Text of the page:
Referring now to
The next or second buffer descriptor 57, 706 includes pointer 520 Addr=900x to the buffer 9, 712, length 523 to calculate the offset 524 of 460, and pointer 522, Next=21 to the next buffer descriptor 21, 708. The next or third buffer descriptor 21, 708 includes pointer 520 Addr=A00x to the buffer 10, 714, offset of next 524 of 479, and pointer 522, Next=NULL.
For the example packet C, the length 523 of the first packet data in the first buffer 8, 710 is 256B. The length 523 of the second packet data in the second buffer 9, 712 is 204B, and the length of the third packet data in the third buffer 10, 714 is 19B. The 204B in buffer 9, 712 is less than 256B, for example, possibly packet C originally had a length of 460B and the other 19B were added later.
If a translate offset 320 was desired, compares of the offsets 524 in buffer descriptor cache 710 with the translate offset 320 indicates that translate offset 320 is in the second buffer 9, 712. The target byte for the translate offset 320 is identified by subtracting the starting offset 524 associated with the first buffer descriptor 704 from the desired translate offset 320. The target byte equals 320−256=64 or 40 hex. The identified target byte is added to the starting address 900x to give address 940x and subtracted from the length 523 of 204 of the buffer 9, 712 to give the number of bytes in the buffer starting at address 940x.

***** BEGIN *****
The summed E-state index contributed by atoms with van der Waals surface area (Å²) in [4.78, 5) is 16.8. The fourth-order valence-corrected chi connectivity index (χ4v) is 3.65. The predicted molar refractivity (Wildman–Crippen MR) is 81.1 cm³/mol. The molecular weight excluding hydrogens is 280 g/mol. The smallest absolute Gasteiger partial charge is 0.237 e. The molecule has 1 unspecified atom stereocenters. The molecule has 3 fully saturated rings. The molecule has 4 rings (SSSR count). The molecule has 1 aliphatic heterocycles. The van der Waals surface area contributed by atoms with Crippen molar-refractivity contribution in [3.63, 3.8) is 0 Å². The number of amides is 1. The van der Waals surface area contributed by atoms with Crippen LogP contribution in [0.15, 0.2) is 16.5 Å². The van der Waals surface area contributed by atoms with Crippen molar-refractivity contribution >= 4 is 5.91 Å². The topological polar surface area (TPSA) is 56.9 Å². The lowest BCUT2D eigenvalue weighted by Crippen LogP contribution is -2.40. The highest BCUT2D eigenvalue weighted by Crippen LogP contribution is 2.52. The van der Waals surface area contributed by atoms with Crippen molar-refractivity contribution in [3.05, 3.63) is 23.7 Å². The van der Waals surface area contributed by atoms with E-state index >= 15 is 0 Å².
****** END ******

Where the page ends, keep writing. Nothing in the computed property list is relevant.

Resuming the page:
Referring now to
A sequence of program instructions or a logical assembly of one or more interrelated modules defined by the recorded program means 804, 806, 808, 810, direct the network processor system 100 for implementing packet work area accesses and buffer sharing of the preferred embodiment.
While the present invention has been described with reference to the details of the embodiments of the invention shown in the drawing, these details are not intended to limit the scope of the invention as claimed in the appended claims.
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|U.S. Classification||711/147, 711/154|
|International Classification||H04L12/56, H04J3/24, G06F12/00, H04L29/12|
|Cooperative Classification||H04L49/9021, G06F12/1027, H04L49/901, H04L49/90|
|European Classification||H04L49/90E, H04L49/90C, H04L49/90|
|May 1, 2003||AS||Assignment|
Owner name: INTERNATIONAL BUSINESS MACHINES CORPORATION, NEW Y
Free format text: ASSIGNMENT OF ASSIGNORS INTEREST;ASSIGNOR:GANFIELD, PAUL ALLEN;REEL/FRAME:014034/0961
Effective date: 20030425
|Feb 7, 2011||REMI||Maintenance fee reminder mailed|
|Jun 10, 2011||FPAY||Fee payment|
Year of fee payment: 4
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|Jul 12, 2011||AS||Assignment|
Owner name: GOOGLE INC., CALIFORNIA
Free format text: ASSIGNMENT OF ASSIGNORS INTEREST;ASSIGNOR:INTERNATIONAL BUSINESS MACHINES CORPORATION;REEL/FRAME:026664/0866
Effective date: 20110503
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Year of fee payment: 8